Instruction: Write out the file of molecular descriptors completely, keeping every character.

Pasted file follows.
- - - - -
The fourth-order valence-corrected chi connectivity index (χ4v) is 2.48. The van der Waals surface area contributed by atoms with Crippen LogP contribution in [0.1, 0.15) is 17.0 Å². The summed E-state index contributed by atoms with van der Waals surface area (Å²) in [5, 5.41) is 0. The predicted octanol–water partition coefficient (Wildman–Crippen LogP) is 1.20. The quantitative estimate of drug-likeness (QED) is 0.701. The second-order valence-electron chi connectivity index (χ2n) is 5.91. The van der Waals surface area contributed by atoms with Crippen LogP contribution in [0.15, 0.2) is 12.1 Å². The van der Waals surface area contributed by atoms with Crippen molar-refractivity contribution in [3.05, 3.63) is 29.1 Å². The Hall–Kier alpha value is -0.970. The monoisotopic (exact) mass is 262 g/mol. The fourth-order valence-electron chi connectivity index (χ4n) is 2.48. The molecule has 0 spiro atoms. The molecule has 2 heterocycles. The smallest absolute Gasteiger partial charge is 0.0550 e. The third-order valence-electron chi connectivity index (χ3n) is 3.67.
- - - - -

The fourth-order valence-corrected chi connectivity index (χ4v) is 2.48. The van der Waals surface area contributed by atoms with Crippen LogP contribution in [0.1, 0.15) is 17.0 Å². The summed E-state index contributed by atoms with van der Waals surface area (Å²) in [5, 5.41) is 0. The predicted octanol–water partition coefficient (Wildman–Crippen LogP) is 1.20. The quantitative estimate of drug-likeness (QED) is 0.701. The second-order valence-electron chi connectivity index (χ2n) is 5.91. The van der Waals surface area contributed by atoms with Crippen LogP contribution in [0.15, 0.2) is 12.1 Å². The van der Waals surface area contributed by atoms with Crippen molar-refractivity contribution in [3.05, 3.63) is 29.1 Å². The Hall–Kier alpha value is -0.970. The monoisotopic (exact) mass is 262 g/mol. The fourth-order valence-electron chi connectivity index (χ4n) is 2.48. The molecule has 0 spiro atoms. The molecule has 2 heterocycles. The smallest absolute Gasteiger partial charge is 0.0550 e. The third-order valence-electron chi connectivity index (χ3n) is 3.67.